SC Congress Atlanta: The Phish and how to prevent it

Panelist Winn Schwartau had no trouble using shame as a tool to stop workers from clicking on phishing scams.
Panelist Winn Schwartau had no trouble using shame as a tool to stop workers from clicking on phishing scams.

Figuring out to defend against phishing attacks, along with how to train company workers to identify and report these ubiquitous scams was the focal point of the final panel held today at the inaugural SC Congress Atlanta.

Panelist Jim Miles, VP of infosec at PGI, informed the audience his company, though small, was investigating an unnamed email security tool.

Winn Schwartau, CEO of The Security Awareness Company, wasn't as keen on technology as he was on security awareness training. “We are not digital creatures,” he said. “Memory in the brain is a process of feedback loops.” That means, he explained, that by creating feedback loops that involve iterative processes, users can become involved now and forever in learning and staying aware. “It's a matter of influencing, competing for mindshare,” he said.

Indeed, positive feedback in phishing lessons is essential in teaching employees.

Miles pointed out that his company uses an email technology to look for malware and recognize suspicious messages. It's mostly finance people getting targeted, he observed.

But, for Schwartau, the obstacle preventing solid email security is institutional arrogance in the C-suite that is tolerated. “CEOs demand iPads without using security policies,” he said, adding that though policies might be in place, the execs skirt them with the reasoning that they need to get their work done.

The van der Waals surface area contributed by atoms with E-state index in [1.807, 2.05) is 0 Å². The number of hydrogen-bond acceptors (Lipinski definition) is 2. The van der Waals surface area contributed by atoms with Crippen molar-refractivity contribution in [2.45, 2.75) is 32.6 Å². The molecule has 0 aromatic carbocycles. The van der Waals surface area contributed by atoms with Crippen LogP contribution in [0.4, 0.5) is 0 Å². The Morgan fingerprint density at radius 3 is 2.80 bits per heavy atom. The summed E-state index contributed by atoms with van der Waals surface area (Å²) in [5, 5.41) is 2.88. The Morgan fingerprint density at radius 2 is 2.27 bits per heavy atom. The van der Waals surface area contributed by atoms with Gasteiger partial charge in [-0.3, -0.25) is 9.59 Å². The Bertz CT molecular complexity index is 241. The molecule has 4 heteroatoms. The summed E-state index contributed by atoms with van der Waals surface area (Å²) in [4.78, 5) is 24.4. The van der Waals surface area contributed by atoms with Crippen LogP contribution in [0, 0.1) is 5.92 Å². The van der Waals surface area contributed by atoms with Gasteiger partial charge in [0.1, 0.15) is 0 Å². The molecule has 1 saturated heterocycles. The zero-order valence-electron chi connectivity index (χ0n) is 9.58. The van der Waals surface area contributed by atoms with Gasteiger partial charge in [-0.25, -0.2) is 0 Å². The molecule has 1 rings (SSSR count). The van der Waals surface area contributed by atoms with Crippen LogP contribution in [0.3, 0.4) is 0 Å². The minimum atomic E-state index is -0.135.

“We tell people to not click on stupid stuff,” Schwartau said. “We're treating humans differently than we should be.”

Miles agreed, admitting that his company's CTO once fell for a phishing ploy, one that seemed to come from UPS. However, he said the culture has changed through continual reinforcement and some success has been achieved in preventing click-throughs.

But, just because someone didn't click today doesn't mean that they won't further down the line, Schwartau responded. “It has to be an iterative process on an ongoing basis,” he said.

And what of serial offenders? Miles said because his company is small, there hasn't been a serious problem and discipline has not been an issue. But, he said, if someone were to fall for a phishing ploy, they would get a call, likely from him.

Schwartau took a stricter approach. “Public humiliation is an effective tactic and HR should get on board,” he said, though later when an audience member questioned this, he toned it down and added that this must be done in a spirit of good fun. “Bragging rights is good too,” he added.

The consensus was that organizations must identify and avoid bad behaviors and use effective tools in stopping their employees from getting duped into clicking on a malicious link.

This could start with teaching them how to implement maximum security on their personal devices, Schwartau said.

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